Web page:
If you feel like you have a compulsive tendency to check your social accounts many times throughout the day, you might have social media as well as smartphone addiction.
4 – You can’t seem to do any task for long periods of time without checking your phone.
Do you find yourself distracted from the task at hand often? Maybe when you’re putting up laundry or washing the dishes, you take frequent breaks to check your phone for notifications. Or, you might even check text messages while driving, which can lead to serious consequences. No matter what you’re doing, you just can’t seem to stay away from your smartphone for too long.
Smartphone addiction can lead to problems paying attention and remaining engaged in conversation. If you have trouble completing tasks without checking your phone multiple times, try putting it in a different room so it doesn’t distract you.
5 – You have physical feelings of discomfort without your phone.
You not only feel psychological symptoms when you don’t have your phone on you, but physical feelings start to creep in as well. A study found that people who had their phones taken away and couldn’t answer their phones while completing puzzles, they suffered from the following symptoms:
- heart rate and blood pressure increase
- feelings of anxiety and unpleasantness
- cognitive abilities decreased
Other physical symptoms can include sweating, nervousness, restlessness, and other feelings similar to what you might feel if you have anxiety.
6 – You mindlessly scroll for hours.
If you find yourself being on your phone without having a need for it and spending long periods of time looking at social media or other sites, you might have an addiction. Using our phones as a tool to access information, talk to loved ones, or complete work can improve our quality of life. However, using it as an escape or to decrease boredom will only lead to feelings of unhappiness down the road.
7 – You feel phantom vibrations.
Many people report feeling their phone go off when they haven’t gotten a notification at all. In fact, one study found that 90% of undergraduate students experienced this phenomenon, which occurs when the user perceives vibrations from their phones but doesn’t actually get a call, text, or notification. Scientists have said this causes people to reach for their phones compulsively, which resembles an addiction.
If this sounds like you, try to gradually decrease the number of times you check your phone throughout the day. You’ll start to gain mental clarity and just feel better overall without being glued to your phone all day.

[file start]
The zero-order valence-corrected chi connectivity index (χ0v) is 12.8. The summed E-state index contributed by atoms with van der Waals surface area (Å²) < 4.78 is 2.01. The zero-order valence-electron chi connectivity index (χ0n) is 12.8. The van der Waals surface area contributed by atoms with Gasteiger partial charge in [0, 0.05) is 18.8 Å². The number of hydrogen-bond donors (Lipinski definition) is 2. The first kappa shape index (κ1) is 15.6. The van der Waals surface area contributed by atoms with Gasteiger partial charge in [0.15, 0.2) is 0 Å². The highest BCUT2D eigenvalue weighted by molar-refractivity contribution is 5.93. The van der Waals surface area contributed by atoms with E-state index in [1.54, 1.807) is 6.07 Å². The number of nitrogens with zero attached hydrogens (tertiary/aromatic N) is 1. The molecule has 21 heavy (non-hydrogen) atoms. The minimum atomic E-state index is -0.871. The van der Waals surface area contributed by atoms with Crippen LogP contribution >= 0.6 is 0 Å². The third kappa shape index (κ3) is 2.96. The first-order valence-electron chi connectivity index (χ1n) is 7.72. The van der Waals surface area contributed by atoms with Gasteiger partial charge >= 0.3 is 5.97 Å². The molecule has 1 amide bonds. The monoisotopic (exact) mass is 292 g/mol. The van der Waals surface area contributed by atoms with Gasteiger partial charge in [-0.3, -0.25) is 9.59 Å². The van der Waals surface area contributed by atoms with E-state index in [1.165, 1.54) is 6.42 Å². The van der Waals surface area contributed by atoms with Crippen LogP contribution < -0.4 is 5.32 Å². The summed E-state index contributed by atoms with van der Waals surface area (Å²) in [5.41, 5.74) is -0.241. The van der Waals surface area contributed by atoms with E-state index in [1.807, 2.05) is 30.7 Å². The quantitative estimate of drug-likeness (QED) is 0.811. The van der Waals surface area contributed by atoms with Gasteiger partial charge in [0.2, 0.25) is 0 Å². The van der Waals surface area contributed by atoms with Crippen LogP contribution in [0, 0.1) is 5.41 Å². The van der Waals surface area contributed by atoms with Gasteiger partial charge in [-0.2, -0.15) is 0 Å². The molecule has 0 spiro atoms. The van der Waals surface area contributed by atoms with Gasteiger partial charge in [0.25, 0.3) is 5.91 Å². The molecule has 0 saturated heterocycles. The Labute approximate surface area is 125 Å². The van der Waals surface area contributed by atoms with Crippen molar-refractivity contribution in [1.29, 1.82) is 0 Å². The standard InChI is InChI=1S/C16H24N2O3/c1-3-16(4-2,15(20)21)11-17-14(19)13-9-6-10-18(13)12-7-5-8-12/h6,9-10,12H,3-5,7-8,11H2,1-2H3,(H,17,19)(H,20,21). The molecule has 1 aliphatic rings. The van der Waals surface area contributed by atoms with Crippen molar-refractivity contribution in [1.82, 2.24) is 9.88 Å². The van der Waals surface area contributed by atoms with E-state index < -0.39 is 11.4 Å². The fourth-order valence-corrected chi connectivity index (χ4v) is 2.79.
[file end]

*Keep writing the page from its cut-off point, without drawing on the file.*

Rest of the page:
How to break a smartphone addiction
Sometimes, breaking an addiction means you need to just go cold turkey for a while. This might not work for everyone, but heavy users should experience what it feels like looking at the world without filtering it through a screen for a period of time. This will help reset brain chemistry and remind them that they can live without their phone; they just needed to remind themselves of it.
Here are some tips for getting off your phone:
- Don’t keep your phone in your room at night. Charge it elsewhere so you don’t feel tempted to use it before bed or during the night.
- Practice going places without your phone. You’ll remember what it felt like during the good old days when smartphones didn’t exist and people just went about their days.
- Get out and socialize. Many people who compulsively use their phones simply feel lonely or bored. If you replace the time spent on your phone with real-life relationships, you’ll start to realize how much better you feel living in the real world.
- Find a hobby. Instead of being on your phone, why not delve into your creative side or go for a bike ride? With any addiction, you just need to find something else to focus your attention on.
Final thoughts on smartphone addiction
Smartphones have become so pervasive in society that they affect every area of our lives. We rely on our phones for so much that it seems almost impossible to live without them. However, we should remember to use them as a tool to improve our lives rather than as an escape or a crutch. As with anything, we should use them in moderation and remember the beautiful world we live in outside our screens.